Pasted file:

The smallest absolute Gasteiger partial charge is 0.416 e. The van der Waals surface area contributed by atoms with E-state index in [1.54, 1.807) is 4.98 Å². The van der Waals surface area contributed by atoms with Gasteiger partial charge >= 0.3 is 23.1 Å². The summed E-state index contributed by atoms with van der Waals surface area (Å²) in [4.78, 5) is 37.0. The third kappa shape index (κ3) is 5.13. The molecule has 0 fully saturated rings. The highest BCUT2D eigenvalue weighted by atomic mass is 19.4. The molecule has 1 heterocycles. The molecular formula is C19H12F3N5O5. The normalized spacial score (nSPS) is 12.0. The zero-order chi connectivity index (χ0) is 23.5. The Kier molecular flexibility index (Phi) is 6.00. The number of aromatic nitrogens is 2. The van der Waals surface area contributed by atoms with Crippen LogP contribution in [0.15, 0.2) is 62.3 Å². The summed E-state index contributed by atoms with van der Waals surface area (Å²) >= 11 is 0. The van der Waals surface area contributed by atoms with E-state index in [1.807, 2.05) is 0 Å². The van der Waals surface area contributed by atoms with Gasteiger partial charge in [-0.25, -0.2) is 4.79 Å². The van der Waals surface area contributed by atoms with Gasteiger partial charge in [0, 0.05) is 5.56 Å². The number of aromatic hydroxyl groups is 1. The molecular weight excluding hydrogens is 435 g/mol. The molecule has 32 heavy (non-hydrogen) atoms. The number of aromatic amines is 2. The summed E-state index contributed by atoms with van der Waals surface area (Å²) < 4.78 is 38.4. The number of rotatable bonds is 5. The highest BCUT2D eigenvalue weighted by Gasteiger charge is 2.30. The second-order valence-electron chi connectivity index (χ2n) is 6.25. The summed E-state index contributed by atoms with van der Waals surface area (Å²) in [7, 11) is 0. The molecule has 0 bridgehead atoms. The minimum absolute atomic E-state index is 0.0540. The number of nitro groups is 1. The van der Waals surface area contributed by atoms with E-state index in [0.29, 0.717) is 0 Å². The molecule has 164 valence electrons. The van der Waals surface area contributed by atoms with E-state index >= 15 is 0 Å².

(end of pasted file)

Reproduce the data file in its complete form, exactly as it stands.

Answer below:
The smallest absolute Gasteiger partial charge is 0.416 e. The van der Waals surface area contributed by atoms with E-state index in [1.54, 1.807) is 4.98 Å². The van der Waals surface area contributed by atoms with Gasteiger partial charge >= 0.3 is 23.1 Å². The summed E-state index contributed by atoms with van der Waals surface area (Å²) in [4.78, 5) is 37.0. The third kappa shape index (κ3) is 5.13. The molecule has 0 fully saturated rings. The highest BCUT2D eigenvalue weighted by atomic mass is 19.4. The molecule has 1 heterocycles. The molecular formula is C19H12F3N5O5. The normalized spacial score (nSPS) is 12.0. The zero-order chi connectivity index (χ0) is 23.5. The Kier molecular flexibility index (Phi) is 6.00. The number of aromatic nitrogens is 2. The van der Waals surface area contributed by atoms with Crippen LogP contribution in [0.15, 0.2) is 62.3 Å². The summed E-state index contributed by atoms with van der Waals surface area (Å²) >= 11 is 0. The van der Waals surface area contributed by atoms with E-state index in [1.807, 2.05) is 0 Å². The van der Waals surface area contributed by atoms with Gasteiger partial charge in [-0.25, -0.2) is 4.79 Å². The van der Waals surface area contributed by atoms with Gasteiger partial charge in [0, 0.05) is 5.56 Å². The number of aromatic hydroxyl groups is 1. The molecular weight excluding hydrogens is 435 g/mol. The molecule has 32 heavy (non-hydrogen) atoms. The number of aromatic amines is 2. The summed E-state index contributed by atoms with van der Waals surface area (Å²) < 4.78 is 38.4. The number of rotatable bonds is 5. The highest BCUT2D eigenvalue weighted by Gasteiger charge is 2.30. The second-order valence-electron chi connectivity index (χ2n) is 6.25. The summed E-state index contributed by atoms with van der Waals surface area (Å²) in [7, 11) is 0. The molecule has 0 bridgehead atoms. The minimum absolute atomic E-state index is 0.0540. The number of nitro groups is 1. The van der Waals surface area contributed by atoms with E-state index in [0.29, 0.717) is 0 Å². The molecule has 164 valence electrons. The van der Waals surface area contributed by atoms with E-state index >= 15 is 0 Å².